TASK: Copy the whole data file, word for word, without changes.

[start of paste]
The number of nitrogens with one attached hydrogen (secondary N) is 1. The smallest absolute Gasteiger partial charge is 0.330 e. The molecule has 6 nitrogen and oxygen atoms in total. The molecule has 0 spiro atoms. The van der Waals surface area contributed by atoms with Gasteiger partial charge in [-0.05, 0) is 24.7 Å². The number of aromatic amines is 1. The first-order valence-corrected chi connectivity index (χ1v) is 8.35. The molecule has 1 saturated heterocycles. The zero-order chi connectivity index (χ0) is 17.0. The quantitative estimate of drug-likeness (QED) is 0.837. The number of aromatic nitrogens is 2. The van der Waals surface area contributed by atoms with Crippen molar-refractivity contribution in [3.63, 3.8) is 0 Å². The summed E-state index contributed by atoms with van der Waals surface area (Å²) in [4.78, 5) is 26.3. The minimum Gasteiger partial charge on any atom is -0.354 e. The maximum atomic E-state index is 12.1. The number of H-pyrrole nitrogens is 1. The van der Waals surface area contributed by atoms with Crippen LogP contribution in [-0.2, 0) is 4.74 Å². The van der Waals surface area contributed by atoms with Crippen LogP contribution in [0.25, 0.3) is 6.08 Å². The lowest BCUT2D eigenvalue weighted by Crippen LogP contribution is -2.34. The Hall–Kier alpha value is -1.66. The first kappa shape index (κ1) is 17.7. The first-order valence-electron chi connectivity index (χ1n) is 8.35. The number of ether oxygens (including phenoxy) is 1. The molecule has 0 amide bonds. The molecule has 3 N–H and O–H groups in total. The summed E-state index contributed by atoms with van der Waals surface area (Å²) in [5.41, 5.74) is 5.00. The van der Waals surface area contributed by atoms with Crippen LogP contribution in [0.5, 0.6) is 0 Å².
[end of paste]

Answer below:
The number of nitrogens with one attached hydrogen (secondary N) is 1. The smallest absolute Gasteiger partial charge is 0.330 e. The molecule has 6 nitrogen and oxygen atoms in total. The molecule has 0 spiro atoms. The van der Waals surface area contributed by atoms with Gasteiger partial charge in [-0.05, 0) is 24.7 Å². The number of aromatic amines is 1. The first-order valence-corrected chi connectivity index (χ1v) is 8.35. The molecule has 1 saturated heterocycles. The zero-order chi connectivity index (χ0) is 17.0. The quantitative estimate of drug-likeness (QED) is 0.837. The number of aromatic nitrogens is 2. The van der Waals surface area contributed by atoms with Crippen molar-refractivity contribution in [3.63, 3.8) is 0 Å². The summed E-state index contributed by atoms with van der Waals surface area (Å²) in [4.78, 5) is 26.3. The minimum Gasteiger partial charge on any atom is -0.354 e. The maximum atomic E-state index is 12.1. The number of H-pyrrole nitrogens is 1. The van der Waals surface area contributed by atoms with Crippen LogP contribution in [-0.2, 0) is 4.74 Å². The van der Waals surface area contributed by atoms with Crippen LogP contribution in [0.25, 0.3) is 6.08 Å². The lowest BCUT2D eigenvalue weighted by Crippen LogP contribution is -2.34. The Hall–Kier alpha value is -1.66. The first kappa shape index (κ1) is 17.7. The first-order valence-electron chi connectivity index (χ1n) is 8.35. The number of ether oxygens (including phenoxy) is 1. The molecule has 0 amide bonds. The molecule has 3 N–H and O–H groups in total. The summed E-state index contributed by atoms with van der Waals surface area (Å²) in [5.41, 5.74) is 5.00. The van der Waals surface area contributed by atoms with Crippen LogP contribution in [0.5, 0.6) is 0 Å².